Is delaying premature delivery safe? Professor questions the use of drugs that delay premature birth

Professor Alfirevic from the Department of Women's and Children's Health at the University of Liverpool argues that although premature children tend to have lower cognitive ability than their peers and 14.9 million are born prematurely each year worldwide, is it really possible to stop spontaneous preterm labour?

In an accompanying research paper, Haas and colleagues carried out a review of several controlled trials to determine the most cost-effective tocolytic agent. Tocolytic drugs are used to delay delivery for up to 48 hours. This allows time for doctors to give steroids to speed up the baby's and to enable the mother to be transferred to a centre with a unit.

And while Professor Alfirevic appreciates that it is important to choose the right tocolytic drug, he argues that Haas and colleagues' study found no evidence that tocolytic drugs improve rates of newborn illness or death.

Furthermore, a separate study which looked at mothers who took antibiotics (erythromycin and co-amoxiclav) to prevent found an unexpected increase in cerebral palsy among the children.

Professor Alfirevic suggests that instead of focusing studies on the success of tocolytic drugs on delaying preterm birth, larger trials are needed to determine the clinically meaningful effects of the drugs. He says that clinicians "need proof of a sustained improvement in important health outcomes that matter to women" and the evidence, that tocolytics may allow mothers more time to be moved to specialist neonatal units, may not be enough.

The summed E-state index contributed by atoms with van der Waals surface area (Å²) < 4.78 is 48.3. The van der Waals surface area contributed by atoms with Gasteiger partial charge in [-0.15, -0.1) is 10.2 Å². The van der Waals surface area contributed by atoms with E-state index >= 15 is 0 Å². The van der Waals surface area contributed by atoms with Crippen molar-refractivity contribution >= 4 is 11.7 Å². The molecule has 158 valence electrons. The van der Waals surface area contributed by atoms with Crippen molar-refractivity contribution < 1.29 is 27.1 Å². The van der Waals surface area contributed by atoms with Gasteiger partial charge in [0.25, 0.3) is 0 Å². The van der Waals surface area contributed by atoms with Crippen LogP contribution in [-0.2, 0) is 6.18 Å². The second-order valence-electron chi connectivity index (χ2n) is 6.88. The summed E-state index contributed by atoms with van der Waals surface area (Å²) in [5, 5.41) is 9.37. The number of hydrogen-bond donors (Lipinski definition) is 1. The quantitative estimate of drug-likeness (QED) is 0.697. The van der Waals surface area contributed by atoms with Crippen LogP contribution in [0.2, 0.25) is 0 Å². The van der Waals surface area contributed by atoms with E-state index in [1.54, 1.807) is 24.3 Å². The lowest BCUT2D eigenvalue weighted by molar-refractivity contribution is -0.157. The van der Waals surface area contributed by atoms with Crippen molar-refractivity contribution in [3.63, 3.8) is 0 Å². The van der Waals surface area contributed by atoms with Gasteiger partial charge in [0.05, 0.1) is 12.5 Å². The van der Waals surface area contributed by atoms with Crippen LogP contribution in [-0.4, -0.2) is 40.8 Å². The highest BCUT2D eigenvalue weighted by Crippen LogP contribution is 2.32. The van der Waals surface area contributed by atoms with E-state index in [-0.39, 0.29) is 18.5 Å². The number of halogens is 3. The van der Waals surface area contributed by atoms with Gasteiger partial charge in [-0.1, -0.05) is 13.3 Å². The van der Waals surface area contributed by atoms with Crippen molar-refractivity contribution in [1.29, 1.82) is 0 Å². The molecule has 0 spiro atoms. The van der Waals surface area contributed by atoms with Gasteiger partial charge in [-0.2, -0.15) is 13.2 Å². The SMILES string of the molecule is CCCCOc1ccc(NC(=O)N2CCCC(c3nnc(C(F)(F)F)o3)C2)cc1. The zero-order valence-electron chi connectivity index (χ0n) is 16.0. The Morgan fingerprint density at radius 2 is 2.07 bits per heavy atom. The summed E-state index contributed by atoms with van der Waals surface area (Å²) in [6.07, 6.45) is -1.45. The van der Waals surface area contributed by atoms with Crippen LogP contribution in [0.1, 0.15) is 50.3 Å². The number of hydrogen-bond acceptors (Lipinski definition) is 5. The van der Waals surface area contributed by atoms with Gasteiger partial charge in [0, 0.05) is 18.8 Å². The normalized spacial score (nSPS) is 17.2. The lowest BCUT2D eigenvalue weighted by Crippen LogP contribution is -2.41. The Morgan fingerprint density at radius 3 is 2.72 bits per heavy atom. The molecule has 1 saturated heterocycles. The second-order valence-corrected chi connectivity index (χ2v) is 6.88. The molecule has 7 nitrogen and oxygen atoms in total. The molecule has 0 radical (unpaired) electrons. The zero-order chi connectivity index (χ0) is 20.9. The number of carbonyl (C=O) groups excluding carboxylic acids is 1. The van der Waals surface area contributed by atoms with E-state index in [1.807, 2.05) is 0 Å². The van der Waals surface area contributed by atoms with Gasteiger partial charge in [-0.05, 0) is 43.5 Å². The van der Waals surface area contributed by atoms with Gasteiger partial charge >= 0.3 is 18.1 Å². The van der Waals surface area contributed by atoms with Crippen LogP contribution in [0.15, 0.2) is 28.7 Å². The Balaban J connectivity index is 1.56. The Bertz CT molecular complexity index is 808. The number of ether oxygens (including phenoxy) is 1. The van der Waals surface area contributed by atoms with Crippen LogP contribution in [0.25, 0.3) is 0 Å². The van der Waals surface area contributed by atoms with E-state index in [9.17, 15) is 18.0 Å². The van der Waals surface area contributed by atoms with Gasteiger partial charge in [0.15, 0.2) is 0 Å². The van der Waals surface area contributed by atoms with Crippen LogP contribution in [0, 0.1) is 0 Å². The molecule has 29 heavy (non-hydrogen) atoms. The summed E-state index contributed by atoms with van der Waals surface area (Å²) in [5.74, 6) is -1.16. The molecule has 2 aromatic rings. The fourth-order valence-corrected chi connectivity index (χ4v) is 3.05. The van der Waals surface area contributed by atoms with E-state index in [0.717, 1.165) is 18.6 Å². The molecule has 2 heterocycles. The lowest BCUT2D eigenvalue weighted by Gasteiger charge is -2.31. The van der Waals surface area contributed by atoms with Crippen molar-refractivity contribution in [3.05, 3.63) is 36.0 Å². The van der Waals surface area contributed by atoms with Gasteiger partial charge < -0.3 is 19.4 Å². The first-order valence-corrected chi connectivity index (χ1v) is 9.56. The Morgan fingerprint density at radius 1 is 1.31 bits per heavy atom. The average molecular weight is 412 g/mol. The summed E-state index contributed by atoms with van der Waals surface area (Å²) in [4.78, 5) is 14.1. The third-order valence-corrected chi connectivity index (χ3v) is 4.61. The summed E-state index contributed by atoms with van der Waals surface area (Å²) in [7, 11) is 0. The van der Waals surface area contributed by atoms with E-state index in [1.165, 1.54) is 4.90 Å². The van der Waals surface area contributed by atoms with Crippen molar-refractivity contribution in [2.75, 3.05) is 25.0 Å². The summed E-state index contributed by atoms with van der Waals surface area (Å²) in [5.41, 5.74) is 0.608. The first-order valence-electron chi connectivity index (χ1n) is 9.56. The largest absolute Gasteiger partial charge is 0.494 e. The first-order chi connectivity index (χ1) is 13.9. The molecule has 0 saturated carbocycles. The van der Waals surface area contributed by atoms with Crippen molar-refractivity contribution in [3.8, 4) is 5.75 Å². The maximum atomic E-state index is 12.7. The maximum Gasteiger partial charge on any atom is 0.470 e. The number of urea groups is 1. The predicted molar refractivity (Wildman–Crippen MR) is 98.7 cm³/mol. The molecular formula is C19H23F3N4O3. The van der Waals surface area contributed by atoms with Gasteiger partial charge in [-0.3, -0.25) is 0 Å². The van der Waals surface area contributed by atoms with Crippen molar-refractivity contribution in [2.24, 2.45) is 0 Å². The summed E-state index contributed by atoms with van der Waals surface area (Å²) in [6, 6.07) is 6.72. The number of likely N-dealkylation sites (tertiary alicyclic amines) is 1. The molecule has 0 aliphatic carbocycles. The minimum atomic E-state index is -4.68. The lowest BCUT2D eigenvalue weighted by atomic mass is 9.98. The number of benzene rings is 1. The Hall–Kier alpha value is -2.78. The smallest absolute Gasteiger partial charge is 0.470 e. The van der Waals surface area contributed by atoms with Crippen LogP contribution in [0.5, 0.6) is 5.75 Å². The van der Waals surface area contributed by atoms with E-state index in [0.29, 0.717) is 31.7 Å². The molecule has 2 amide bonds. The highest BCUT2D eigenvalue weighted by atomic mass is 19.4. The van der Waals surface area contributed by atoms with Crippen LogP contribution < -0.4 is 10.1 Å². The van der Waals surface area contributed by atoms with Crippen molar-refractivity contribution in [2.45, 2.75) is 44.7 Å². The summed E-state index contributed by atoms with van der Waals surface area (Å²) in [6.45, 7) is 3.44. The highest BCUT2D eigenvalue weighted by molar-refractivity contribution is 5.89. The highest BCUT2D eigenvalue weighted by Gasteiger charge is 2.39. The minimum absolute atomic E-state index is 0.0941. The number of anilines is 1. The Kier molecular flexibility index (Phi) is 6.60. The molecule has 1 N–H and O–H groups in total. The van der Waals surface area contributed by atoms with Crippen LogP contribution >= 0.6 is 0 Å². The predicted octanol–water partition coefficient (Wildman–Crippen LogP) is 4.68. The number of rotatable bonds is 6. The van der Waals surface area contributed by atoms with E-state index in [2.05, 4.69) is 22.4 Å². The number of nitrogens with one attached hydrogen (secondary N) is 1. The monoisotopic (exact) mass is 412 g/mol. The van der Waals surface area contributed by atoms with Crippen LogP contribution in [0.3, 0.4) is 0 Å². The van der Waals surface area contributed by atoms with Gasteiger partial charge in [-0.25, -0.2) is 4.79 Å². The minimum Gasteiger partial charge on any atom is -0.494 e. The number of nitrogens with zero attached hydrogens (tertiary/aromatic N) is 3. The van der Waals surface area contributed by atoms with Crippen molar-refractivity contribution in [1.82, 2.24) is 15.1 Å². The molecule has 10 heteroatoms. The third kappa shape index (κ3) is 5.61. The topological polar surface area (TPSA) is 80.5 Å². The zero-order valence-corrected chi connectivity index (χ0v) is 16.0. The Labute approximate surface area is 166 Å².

Professor Alfirevic says that despite Haas and colleagues' "well done" meta-analysis, the Royal College of Obstetricians and Gynaecologists' 2011 recommendation that it is reasonable not to use tocolytics still stands.

He concludes that clinicians should be honest and tell women that they are giving them drugs that they hope will prolong pregnancy, but they may not make their babies healthier. And he hopes that "babies are not coming to greater harm by our attempts to keep them in utero."

More information:
www.bmj.com/cgi/doi/10.1136/bmj.e6226
www.bmj.com/cgi/doi/10.1136/bmj.e6531

Related Stories

Preterm birth: Magnesium sulphate cuts cerebral palsy risk

date Jan 21, 2009

Magnesium sulphate protects very premature babies from cerebral palsy, a new study shows. The findings of this Cochrane Review could help reduce incidence of the disabling condition, which currently affects around one in ...

Recommended for you

German woman, 65, gives birth to quadruplets

date 23 hours ago

A 65-year-old teacher from Berlin has given birth to quadruplets after a pregnancy that was widely criticized by medical professionals because of her age, RTL television said Saturday.

More evidence C-sections riskier for moms

date May 20, 2015

(HealthDay)—Women who deliver their first baby by cesarean section are more likely to need blood transfusions and be admitted to intensive care units than women who opt for a vaginal delivery, U.S. health ...

Meds offer slight symptom relief in overactive bladder

date May 20, 2015

(HealthDay)—For women with overactive bladder, medications delivered as a daily dose correlate with small reductions in urge incontinence episodes and voiding, according to a review published online May ...

User comments

Please sign in to add a comment. Registration is free, and takes less than a minute. Read more

Click here to reset your password.
Sign in to get notified via email when new comments are made.